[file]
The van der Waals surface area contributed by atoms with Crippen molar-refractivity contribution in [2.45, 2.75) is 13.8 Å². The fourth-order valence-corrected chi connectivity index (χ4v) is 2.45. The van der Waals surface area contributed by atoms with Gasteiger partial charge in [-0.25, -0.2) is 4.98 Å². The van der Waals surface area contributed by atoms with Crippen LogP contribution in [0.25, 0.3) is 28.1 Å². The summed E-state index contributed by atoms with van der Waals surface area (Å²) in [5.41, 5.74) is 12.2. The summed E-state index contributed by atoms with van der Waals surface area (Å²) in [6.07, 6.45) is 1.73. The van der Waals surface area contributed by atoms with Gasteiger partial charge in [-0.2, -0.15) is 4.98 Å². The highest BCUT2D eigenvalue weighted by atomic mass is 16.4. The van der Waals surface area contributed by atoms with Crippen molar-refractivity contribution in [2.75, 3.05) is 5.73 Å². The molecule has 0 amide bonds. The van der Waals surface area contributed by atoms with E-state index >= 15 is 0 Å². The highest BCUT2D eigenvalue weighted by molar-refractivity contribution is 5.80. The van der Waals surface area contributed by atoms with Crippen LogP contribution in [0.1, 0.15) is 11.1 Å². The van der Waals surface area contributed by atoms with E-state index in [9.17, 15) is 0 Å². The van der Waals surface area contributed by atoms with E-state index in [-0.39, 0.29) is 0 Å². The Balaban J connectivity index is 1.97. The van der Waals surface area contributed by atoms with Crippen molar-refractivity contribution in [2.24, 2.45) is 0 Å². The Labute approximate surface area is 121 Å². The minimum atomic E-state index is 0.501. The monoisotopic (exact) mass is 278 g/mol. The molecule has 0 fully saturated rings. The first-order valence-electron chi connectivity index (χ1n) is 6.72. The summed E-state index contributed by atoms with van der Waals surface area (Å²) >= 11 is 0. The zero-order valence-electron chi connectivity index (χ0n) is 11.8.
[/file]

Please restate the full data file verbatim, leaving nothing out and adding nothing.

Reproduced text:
The van der Waals surface area contributed by atoms with Crippen molar-refractivity contribution in [2.45, 2.75) is 13.8 Å². The fourth-order valence-corrected chi connectivity index (χ4v) is 2.45. The van der Waals surface area contributed by atoms with Gasteiger partial charge in [-0.25, -0.2) is 4.98 Å². The van der Waals surface area contributed by atoms with Crippen LogP contribution in [0.25, 0.3) is 28.1 Å². The summed E-state index contributed by atoms with van der Waals surface area (Å²) in [5.41, 5.74) is 12.2. The summed E-state index contributed by atoms with van der Waals surface area (Å²) in [6.07, 6.45) is 1.73. The van der Waals surface area contributed by atoms with Gasteiger partial charge in [-0.2, -0.15) is 4.98 Å². The highest BCUT2D eigenvalue weighted by atomic mass is 16.4. The van der Waals surface area contributed by atoms with Crippen molar-refractivity contribution in [2.75, 3.05) is 5.73 Å². The molecule has 0 amide bonds. The van der Waals surface area contributed by atoms with E-state index >= 15 is 0 Å². The highest BCUT2D eigenvalue weighted by molar-refractivity contribution is 5.80. The van der Waals surface area contributed by atoms with Crippen LogP contribution in [0.1, 0.15) is 11.1 Å². The van der Waals surface area contributed by atoms with E-state index in [9.17, 15) is 0 Å². The van der Waals surface area contributed by atoms with E-state index in [-0.39, 0.29) is 0 Å². The Balaban J connectivity index is 1.97. The van der Waals surface area contributed by atoms with Crippen molar-refractivity contribution in [2.24, 2.45) is 0 Å². The Labute approximate surface area is 121 Å². The minimum atomic E-state index is 0.501. The monoisotopic (exact) mass is 278 g/mol. The molecule has 0 fully saturated rings. The first-order valence-electron chi connectivity index (χ1n) is 6.72. The summed E-state index contributed by atoms with van der Waals surface area (Å²) >= 11 is 0. The zero-order valence-electron chi connectivity index (χ0n) is 11.8.